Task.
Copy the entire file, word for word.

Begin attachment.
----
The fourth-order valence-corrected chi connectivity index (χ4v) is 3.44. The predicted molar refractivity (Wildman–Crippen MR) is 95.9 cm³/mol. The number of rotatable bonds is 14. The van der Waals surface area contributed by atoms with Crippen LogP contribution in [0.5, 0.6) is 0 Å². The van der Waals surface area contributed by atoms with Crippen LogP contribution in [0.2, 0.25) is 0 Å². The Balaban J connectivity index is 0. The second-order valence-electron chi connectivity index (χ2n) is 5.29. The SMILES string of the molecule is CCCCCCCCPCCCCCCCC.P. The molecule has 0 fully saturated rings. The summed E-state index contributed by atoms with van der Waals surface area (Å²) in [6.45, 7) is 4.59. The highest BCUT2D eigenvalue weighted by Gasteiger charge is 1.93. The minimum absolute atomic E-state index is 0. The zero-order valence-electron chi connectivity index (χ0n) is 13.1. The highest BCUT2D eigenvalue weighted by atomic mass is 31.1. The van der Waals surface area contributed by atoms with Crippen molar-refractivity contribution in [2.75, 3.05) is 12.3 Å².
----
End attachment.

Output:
The fourth-order valence-corrected chi connectivity index (χ4v) is 3.44. The predicted molar refractivity (Wildman–Crippen MR) is 95.9 cm³/mol. The number of rotatable bonds is 14. The van der Waals surface area contributed by atoms with Crippen LogP contribution in [0.5, 0.6) is 0 Å². The van der Waals surface area contributed by atoms with Crippen LogP contribution in [0.2, 0.25) is 0 Å². The Balaban J connectivity index is 0. The second-order valence-electron chi connectivity index (χ2n) is 5.29. The SMILES string of the molecule is CCCCCCCCPCCCCCCCC.P. The molecule has 0 fully saturated rings. The summed E-state index contributed by atoms with van der Waals surface area (Å²) in [6.45, 7) is 4.59. The highest BCUT2D eigenvalue weighted by Gasteiger charge is 1.93. The minimum absolute atomic E-state index is 0. The zero-order valence-electron chi connectivity index (χ0n) is 13.1. The highest BCUT2D eigenvalue weighted by atomic mass is 31.1. The van der Waals surface area contributed by atoms with Crippen molar-refractivity contribution in [2.75, 3.05) is 12.3 Å².